A good modern example of this dichotomy can be seen in the different ways that the Department of Defense and Congress discuss climate change. To the DoD, this is a practical threat, requiring planning and advance preparation, and thus detailed knowledge whenever possible. To Congress, this is a political threat, requiring changes in policy which may compromise important bargains with people who would lose out from those changes, and thus requiring careful control of public perception independent of the underlying reality.

¹ Or alternatively, that we don't need no water; let the motherfucker burn.___

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2016-11-30 21:52:10 (5 comments; 3 reshares; 19 +1s; )Open 

Starting tomorrow — unless Congress takes action to stop it — a change to the Federal Rules of Criminal Procedure rule 41 will allow prosecutors to get a "hack someone's stuff" order from nearly any court in the country, instead of the court where the stuff is. That means forum-shopping — finding judges more willing to allow government hacking and surveillance.

If this concerns you, +Fight for the Future's post explains what you can do to stop it. Namely: call your senator.

See also: http://thehill.com/blogs/pundits-blog/technology/308049-congress-has-just-one-more-shot-to-delay-government-hacking

Starting tomorrow — unless Congress takes action to stop it — a change to the Federal Rules of Criminal Procedure rule 41 will allow prosecutors to get a "hack someone's stuff" order from nearly any court in the country, instead of the court where the stuff is. That means forum-shopping — finding judges more willing to allow government hacking and surveillance.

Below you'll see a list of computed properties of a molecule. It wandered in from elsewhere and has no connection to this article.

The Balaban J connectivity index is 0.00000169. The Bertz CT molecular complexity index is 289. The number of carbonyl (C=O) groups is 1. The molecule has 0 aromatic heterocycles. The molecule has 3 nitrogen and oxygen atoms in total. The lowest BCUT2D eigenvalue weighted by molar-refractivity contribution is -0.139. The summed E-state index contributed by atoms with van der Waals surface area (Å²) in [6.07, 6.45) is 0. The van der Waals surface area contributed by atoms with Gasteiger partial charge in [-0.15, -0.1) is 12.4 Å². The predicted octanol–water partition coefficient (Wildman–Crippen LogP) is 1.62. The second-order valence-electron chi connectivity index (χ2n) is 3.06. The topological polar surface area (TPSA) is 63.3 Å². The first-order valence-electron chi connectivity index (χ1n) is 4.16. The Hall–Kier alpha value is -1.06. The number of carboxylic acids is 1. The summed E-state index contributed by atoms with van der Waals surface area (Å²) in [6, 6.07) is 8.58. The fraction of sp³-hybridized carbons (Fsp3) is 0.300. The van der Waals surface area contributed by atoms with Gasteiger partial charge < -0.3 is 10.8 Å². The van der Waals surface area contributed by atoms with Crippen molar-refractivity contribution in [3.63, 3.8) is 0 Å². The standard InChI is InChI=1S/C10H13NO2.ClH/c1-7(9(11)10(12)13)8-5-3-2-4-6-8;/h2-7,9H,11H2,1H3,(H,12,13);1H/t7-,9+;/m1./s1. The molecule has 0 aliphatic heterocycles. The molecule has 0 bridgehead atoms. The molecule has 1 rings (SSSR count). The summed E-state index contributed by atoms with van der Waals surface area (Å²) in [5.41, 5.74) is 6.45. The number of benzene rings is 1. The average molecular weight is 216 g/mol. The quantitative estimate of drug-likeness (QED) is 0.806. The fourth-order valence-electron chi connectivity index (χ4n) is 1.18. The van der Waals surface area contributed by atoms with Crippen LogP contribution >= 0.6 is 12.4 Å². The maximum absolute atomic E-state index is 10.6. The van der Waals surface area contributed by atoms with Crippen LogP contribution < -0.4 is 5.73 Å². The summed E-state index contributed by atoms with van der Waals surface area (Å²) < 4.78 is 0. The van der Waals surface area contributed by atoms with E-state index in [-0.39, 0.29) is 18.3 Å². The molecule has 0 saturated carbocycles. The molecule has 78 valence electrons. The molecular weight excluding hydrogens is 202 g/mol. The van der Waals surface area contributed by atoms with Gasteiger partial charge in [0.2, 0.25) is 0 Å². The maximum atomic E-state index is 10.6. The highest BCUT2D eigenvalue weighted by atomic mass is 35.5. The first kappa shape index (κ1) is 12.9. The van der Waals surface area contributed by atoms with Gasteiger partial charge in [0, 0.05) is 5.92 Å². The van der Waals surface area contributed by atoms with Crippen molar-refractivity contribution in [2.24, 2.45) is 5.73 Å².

If this concerns you, +Fight for the Future's post explains what you can do to stop it. Namely: call your senator.

See also: http://thehill.com/blogs/pundits-blog/technology/308049-congress-has-just-one-more-shot-to-delay-government-hacking___

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2016-11-28 20:44:28 (1 comments; 0 reshares; 14 +1s; )Open 

I find this kind of low-harm arson as a tradition pretty funny. Also, there's a certain … appropriate inevitability to how Tom Scott presented this particular video.

I find this kind of low-harm arson as a tradition pretty funny. Also, there's a certain … appropriate inevitability to how Tom Scott presented this particular video.___

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2016-11-26 02:02:04 (0 comments; 1 reshares; 5 +1s; )Open 

___

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2016-11-21 19:55:50 (0 comments; 0 reshares; 3 +1s; )Open 

This is a challenging article. It contrasts three possible positions on physician-assisted suicide:

1. Physician-assisted suicide should be illegal for everyone.
2. Physician-assisted suicide should be legal for only the terminally ill.
3. Physician-assisted suicide should be legal for all competent adults.

The argument is not for or against assisted suicide, but that the second of these positions makes little to no sense, with the boundaries of "terminally ill" and the reasons why we might wish to restrict such a right to the terminally ill being so fuzzy as to end up with moral spaghetti almost immediately.